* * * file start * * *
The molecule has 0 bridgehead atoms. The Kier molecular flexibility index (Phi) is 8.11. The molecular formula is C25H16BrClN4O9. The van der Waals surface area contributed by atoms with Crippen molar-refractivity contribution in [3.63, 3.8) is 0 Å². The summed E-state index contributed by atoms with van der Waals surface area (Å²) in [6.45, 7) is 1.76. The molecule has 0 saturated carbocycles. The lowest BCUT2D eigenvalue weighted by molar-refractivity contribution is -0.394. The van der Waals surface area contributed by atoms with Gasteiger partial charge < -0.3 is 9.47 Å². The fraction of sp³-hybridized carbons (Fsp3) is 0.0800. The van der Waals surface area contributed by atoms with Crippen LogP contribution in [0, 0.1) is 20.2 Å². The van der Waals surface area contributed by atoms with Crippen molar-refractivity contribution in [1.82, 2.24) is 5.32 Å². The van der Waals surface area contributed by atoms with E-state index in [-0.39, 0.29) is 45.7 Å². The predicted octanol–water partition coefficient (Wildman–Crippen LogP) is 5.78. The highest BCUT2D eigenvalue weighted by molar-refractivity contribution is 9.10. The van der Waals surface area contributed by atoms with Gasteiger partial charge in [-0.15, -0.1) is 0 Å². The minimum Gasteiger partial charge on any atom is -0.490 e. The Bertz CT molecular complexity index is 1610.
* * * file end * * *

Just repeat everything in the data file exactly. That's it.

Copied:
The molecule has 0 bridgehead atoms. The Kier molecular flexibility index (Phi) is 8.11. The molecular formula is C25H16BrClN4O9. The van der Waals surface area contributed by atoms with Crippen molar-refractivity contribution in [3.63, 3.8) is 0 Å². The summed E-state index contributed by atoms with van der Waals surface area (Å²) in [6.45, 7) is 1.76. The molecule has 0 saturated carbocycles. The lowest BCUT2D eigenvalue weighted by molar-refractivity contribution is -0.394. The van der Waals surface area contributed by atoms with Gasteiger partial charge < -0.3 is 9.47 Å². The fraction of sp³-hybridized carbons (Fsp3) is 0.0800. The van der Waals surface area contributed by atoms with Crippen LogP contribution in [0, 0.1) is 20.2 Å². The van der Waals surface area contributed by atoms with Crippen molar-refractivity contribution in [1.82, 2.24) is 5.32 Å². The van der Waals surface area contributed by atoms with E-state index in [-0.39, 0.29) is 45.7 Å². The predicted octanol–water partition coefficient (Wildman–Crippen LogP) is 5.78. The highest BCUT2D eigenvalue weighted by molar-refractivity contribution is 9.10. The van der Waals surface area contributed by atoms with Gasteiger partial charge in [-0.15, -0.1) is 0 Å². The minimum Gasteiger partial charge on any atom is -0.490 e. The Bertz CT molecular complexity index is 1610.